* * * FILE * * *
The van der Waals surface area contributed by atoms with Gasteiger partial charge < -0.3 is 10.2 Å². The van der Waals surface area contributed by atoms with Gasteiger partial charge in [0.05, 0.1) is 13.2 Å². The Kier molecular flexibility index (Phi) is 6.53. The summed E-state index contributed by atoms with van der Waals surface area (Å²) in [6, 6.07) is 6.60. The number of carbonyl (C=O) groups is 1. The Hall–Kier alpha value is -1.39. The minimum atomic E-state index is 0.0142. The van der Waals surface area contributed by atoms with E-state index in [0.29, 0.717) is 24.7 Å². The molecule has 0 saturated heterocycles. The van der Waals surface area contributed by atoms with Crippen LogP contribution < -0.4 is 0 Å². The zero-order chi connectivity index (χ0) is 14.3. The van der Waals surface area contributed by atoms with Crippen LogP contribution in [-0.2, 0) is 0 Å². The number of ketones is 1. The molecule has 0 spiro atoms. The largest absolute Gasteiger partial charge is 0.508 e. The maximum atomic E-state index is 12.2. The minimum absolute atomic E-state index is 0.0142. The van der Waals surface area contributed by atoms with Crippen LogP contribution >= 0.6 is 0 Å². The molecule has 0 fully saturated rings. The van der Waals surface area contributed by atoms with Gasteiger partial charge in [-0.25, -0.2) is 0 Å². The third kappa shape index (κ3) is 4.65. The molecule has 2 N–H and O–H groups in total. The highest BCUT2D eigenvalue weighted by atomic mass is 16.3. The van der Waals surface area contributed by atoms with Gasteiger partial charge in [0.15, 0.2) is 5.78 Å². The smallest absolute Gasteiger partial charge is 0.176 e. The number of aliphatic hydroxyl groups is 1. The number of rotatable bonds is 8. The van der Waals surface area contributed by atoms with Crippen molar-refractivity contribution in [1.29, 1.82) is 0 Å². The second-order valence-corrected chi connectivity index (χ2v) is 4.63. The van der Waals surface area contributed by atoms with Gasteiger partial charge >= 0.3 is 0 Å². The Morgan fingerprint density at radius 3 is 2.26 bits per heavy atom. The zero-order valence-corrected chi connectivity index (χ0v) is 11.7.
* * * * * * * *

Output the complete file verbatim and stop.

The van der Waals surface area contributed by atoms with Gasteiger partial charge < -0.3 is 10.2 Å². The van der Waals surface area contributed by atoms with Gasteiger partial charge in [0.05, 0.1) is 13.2 Å². The Kier molecular flexibility index (Phi) is 6.53. The summed E-state index contributed by atoms with van der Waals surface area (Å²) in [6, 6.07) is 6.60. The number of carbonyl (C=O) groups is 1. The Hall–Kier alpha value is -1.39. The minimum atomic E-state index is 0.0142. The van der Waals surface area contributed by atoms with E-state index in [0.29, 0.717) is 24.7 Å². The molecule has 0 saturated heterocycles. The van der Waals surface area contributed by atoms with Crippen LogP contribution < -0.4 is 0 Å². The zero-order chi connectivity index (χ0) is 14.3. The van der Waals surface area contributed by atoms with Crippen LogP contribution in [-0.2, 0) is 0 Å². The number of ketones is 1. The molecule has 0 spiro atoms. The largest absolute Gasteiger partial charge is 0.508 e. The maximum atomic E-state index is 12.2. The minimum absolute atomic E-state index is 0.0142. The van der Waals surface area contributed by atoms with Crippen LogP contribution >= 0.6 is 0 Å². The molecule has 0 fully saturated rings. The van der Waals surface area contributed by atoms with Gasteiger partial charge in [-0.25, -0.2) is 0 Å². The third kappa shape index (κ3) is 4.65. The molecule has 2 N–H and O–H groups in total. The highest BCUT2D eigenvalue weighted by atomic mass is 16.3. The van der Waals surface area contributed by atoms with Gasteiger partial charge in [0.15, 0.2) is 5.78 Å². The smallest absolute Gasteiger partial charge is 0.176 e. The number of aliphatic hydroxyl groups is 1. The number of rotatable bonds is 8. The van der Waals surface area contributed by atoms with Crippen molar-refractivity contribution in [1.29, 1.82) is 0 Å². The second-order valence-corrected chi connectivity index (χ2v) is 4.63. The van der Waals surface area contributed by atoms with Gasteiger partial charge >= 0.3 is 0 Å². The Morgan fingerprint density at radius 3 is 2.26 bits per heavy atom. The zero-order valence-corrected chi connectivity index (χ0v) is 11.7.